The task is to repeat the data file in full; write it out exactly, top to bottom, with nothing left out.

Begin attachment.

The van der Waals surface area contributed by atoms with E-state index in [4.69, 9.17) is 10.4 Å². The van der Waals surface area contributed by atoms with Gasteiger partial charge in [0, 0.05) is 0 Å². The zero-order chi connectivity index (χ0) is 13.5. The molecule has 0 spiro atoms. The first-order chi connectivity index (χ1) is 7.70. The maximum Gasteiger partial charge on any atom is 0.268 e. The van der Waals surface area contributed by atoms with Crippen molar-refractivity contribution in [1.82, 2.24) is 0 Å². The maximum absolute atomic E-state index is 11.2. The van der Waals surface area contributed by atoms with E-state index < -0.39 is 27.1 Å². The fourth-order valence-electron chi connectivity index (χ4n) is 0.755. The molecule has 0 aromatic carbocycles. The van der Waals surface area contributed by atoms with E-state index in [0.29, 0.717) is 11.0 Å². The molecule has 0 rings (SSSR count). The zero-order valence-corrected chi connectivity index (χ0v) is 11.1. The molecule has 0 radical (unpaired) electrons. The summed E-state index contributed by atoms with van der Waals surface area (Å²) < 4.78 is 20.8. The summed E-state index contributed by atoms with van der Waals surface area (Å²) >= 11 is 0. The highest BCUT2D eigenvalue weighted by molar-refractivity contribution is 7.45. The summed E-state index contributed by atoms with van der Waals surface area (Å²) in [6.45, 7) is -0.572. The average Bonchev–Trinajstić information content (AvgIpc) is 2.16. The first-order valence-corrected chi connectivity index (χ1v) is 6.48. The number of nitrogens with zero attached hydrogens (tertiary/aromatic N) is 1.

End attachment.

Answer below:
The van der Waals surface area contributed by atoms with E-state index in [4.69, 9.17) is 10.4 Å². The van der Waals surface area contributed by atoms with Gasteiger partial charge in [0, 0.05) is 0 Å². The zero-order chi connectivity index (χ0) is 13.5. The molecule has 0 spiro atoms. The first-order chi connectivity index (χ1) is 7.70. The maximum Gasteiger partial charge on any atom is 0.268 e. The van der Waals surface area contributed by atoms with Crippen molar-refractivity contribution in [1.82, 2.24) is 0 Å². The maximum absolute atomic E-state index is 11.2. The van der Waals surface area contributed by atoms with E-state index < -0.39 is 27.1 Å². The fourth-order valence-electron chi connectivity index (χ4n) is 0.755. The molecule has 0 aromatic carbocycles. The van der Waals surface area contributed by atoms with E-state index in [0.29, 0.717) is 11.0 Å². The molecule has 0 rings (SSSR count). The zero-order valence-corrected chi connectivity index (χ0v) is 11.1. The molecule has 0 radical (unpaired) electrons. The summed E-state index contributed by atoms with van der Waals surface area (Å²) < 4.78 is 20.8. The summed E-state index contributed by atoms with van der Waals surface area (Å²) >= 11 is 0. The highest BCUT2D eigenvalue weighted by molar-refractivity contribution is 7.45. The summed E-state index contributed by atoms with van der Waals surface area (Å²) in [6.45, 7) is -0.572. The average Bonchev–Trinajstić information content (AvgIpc) is 2.16. The first-order valence-corrected chi connectivity index (χ1v) is 6.48. The number of nitrogens with zero attached hydrogens (tertiary/aromatic N) is 1.